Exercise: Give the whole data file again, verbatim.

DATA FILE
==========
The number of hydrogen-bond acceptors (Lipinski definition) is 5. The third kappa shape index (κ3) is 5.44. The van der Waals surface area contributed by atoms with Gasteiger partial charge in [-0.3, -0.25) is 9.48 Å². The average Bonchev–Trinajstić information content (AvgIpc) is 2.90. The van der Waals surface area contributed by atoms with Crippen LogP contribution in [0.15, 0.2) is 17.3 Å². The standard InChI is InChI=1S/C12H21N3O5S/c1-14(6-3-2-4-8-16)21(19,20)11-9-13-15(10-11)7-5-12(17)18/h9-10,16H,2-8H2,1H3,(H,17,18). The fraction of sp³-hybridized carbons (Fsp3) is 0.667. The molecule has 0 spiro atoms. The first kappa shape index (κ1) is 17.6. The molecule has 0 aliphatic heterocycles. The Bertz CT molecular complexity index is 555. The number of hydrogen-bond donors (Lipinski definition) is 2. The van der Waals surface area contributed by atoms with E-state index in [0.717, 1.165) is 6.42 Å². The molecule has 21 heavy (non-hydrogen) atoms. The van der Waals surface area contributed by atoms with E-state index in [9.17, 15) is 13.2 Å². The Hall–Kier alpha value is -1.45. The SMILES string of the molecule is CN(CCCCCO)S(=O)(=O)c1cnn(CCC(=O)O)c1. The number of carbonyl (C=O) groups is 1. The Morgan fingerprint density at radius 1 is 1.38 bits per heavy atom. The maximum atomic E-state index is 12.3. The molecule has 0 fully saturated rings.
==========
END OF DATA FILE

The number of hydrogen-bond acceptors (Lipinski definition) is 5. The third kappa shape index (κ3) is 5.44. The van der Waals surface area contributed by atoms with Gasteiger partial charge in [-0.3, -0.25) is 9.48 Å². The average Bonchev–Trinajstić information content (AvgIpc) is 2.90. The van der Waals surface area contributed by atoms with Crippen LogP contribution in [0.15, 0.2) is 17.3 Å². The standard InChI is InChI=1S/C12H21N3O5S/c1-14(6-3-2-4-8-16)21(19,20)11-9-13-15(10-11)7-5-12(17)18/h9-10,16H,2-8H2,1H3,(H,17,18). The fraction of sp³-hybridized carbons (Fsp3) is 0.667. The molecule has 0 spiro atoms. The first kappa shape index (κ1) is 17.6. The molecule has 0 aliphatic heterocycles. The Bertz CT molecular complexity index is 555. The number of hydrogen-bond donors (Lipinski definition) is 2. The van der Waals surface area contributed by atoms with E-state index in [0.717, 1.165) is 6.42 Å². The molecule has 21 heavy (non-hydrogen) atoms. The van der Waals surface area contributed by atoms with E-state index in [9.17, 15) is 13.2 Å². The Hall–Kier alpha value is -1.45. The SMILES string of the molecule is CN(CCCCCO)S(=O)(=O)c1cnn(CCC(=O)O)c1. The number of carbonyl (C=O) groups is 1. The Morgan fingerprint density at radius 1 is 1.38 bits per heavy atom. The maximum atomic E-state index is 12.3. The molecule has 0 fully saturated rings.